Concerned or curious about reconciliation? You can read about other critical Indigenous issues, research and analysis in past newsletters by subscribing here.
This article originally appeared in our data newsletter. Want more info like this? Every month, we break down the numbers and share the how-tos behind our reporting. Read past editions and subscribe here.
Imagine your child has suddenly died and while you’re grieving, according to your Indigenous culture’s customs, you are being besieged by calls from reporters about the death.
Imagine that you’re a reporter or editor who is covering the sudden death of an Indigenous child. You’re trying to get a family member to share their feelings about the child, to talk about who they were and how their death will impact the community. Deadline is approaching and no one will answer your calls. What do you do?
This scenario played out in real life in Port Alberni, B.C. earlier this month, after the death of a six-year-old Nuu-chah-nulth child. I’ve listened to people’s questions on both sides of this issue and I am convinced that it’s time for media outlets and First Nations to consider adopting a cultural protocol and guidelines.
A protocol would help reporters navigate how to report on deaths in First Nations, and help them understand which images to use of the deceased. If Indigenous people don’t take the lead on explaining their culture’s customs to media, then it’s left up to individual reporters to try to make sense of it. Doing this in a vacuum isn’t good for anyone.
For media, a cultural protocol with guidelines will help ensure that Indigenous stories are told respectfully — which every reporter wants (or should want).
A protocol could also help reporters tell First Nations stories in a way that sustains a relationship with Indigenous people, and isn’t just a one-off. As well, It could help build trust with a people that have historically been misrepresented by media.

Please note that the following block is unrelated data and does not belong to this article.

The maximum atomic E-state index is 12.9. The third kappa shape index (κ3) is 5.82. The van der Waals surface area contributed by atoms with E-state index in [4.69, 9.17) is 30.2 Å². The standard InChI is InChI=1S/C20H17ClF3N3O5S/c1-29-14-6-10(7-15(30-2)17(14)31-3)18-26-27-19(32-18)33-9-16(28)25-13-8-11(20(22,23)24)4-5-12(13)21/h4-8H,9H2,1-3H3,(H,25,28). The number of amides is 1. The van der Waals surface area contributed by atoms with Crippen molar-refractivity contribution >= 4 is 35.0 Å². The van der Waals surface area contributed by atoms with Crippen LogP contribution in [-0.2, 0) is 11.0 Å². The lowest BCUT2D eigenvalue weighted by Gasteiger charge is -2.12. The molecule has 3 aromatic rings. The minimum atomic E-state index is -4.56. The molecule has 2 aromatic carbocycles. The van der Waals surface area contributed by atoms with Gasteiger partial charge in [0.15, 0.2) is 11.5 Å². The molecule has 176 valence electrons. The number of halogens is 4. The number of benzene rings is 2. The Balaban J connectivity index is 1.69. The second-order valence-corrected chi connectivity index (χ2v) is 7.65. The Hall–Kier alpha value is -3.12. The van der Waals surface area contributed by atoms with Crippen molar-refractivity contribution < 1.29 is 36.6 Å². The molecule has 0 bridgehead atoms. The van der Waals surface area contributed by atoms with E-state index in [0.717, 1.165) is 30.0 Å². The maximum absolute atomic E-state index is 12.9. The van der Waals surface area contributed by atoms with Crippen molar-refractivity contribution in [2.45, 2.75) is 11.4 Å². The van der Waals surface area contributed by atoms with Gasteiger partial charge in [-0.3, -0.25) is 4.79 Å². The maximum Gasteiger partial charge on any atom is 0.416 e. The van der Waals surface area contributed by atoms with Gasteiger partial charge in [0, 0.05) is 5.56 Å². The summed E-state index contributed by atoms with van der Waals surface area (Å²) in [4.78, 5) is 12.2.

The challenge for reporters is this: Where do we draw the line in respecting cultural customs? Everyone must be held equally accountable.The integrity of journalism must be maintained. And truth can’t be compromised.
For First Nations, the advantages of working with media to develop a protocol include ensuring our cultural codes and customs are codified and respected. As well, it ensures that stories are more accurately told and more balanced, and that First Nations are painted in a more nuanced and truthful manner.
There are challenges, though. There are trust issues because of a historically bad relationship. Both sides of this equation will have to manage their expectations and understand that this isn’t a cure-all. But it’s better than the vacuum that exists now.
As far as I am aware, no such protocol exists in Canada. There is a precedent, however. In Australia, the Special Broadcast Service produced the Greater Perspective, a cultural protocol that guides media when they report in Indigenous communities about Indigenous issues.
And in Canada, journalist Duncan McCue’s website Reporting in Indigenous Communities serves as a toolkit for reporters and editors who are reporting about Indigenous issues in Indigenous communities.
I’m going to pitch brokering a cultural protocol between a media outlet and First Nations as my next project, after my investigation into on-reserve housing wraps up.
Drafting a protocol will require extensive engagement with a First Nations group. It may not lead to a big story, but I think it contributes to reconciliation and will offer a considerable public service. And I’m convinced that it is the right thing to do, and that it’s time.
Do you think a protocol would be useful? What would you include in the guidelines? And how would you balance the need to share the news with the cultural sensitivities of First Nations? Contact me via Facebook, Twitter or email. Finally, if you enjoyed reading this newsletter, please ask your friends to subscribe.
- Reconciliation in schools is about more than reading Indigenous literature. Read here about how reconciliation can be offered through school curriculum, culture, community involvement and institutional planning.
- Canadian unions advocate for equality and social justice but what are they doing for reconciliation? Read about what some unions are now doing to advance reconciliation, including their efforts to adapt grievance and arbitration to integrate Aboriginal processes to resolve conflict.
- Listen to this thought-provoking radio piece about reconciliation, and whether it can be achieved in the post-Tina Fontaine and Colton Boushie era.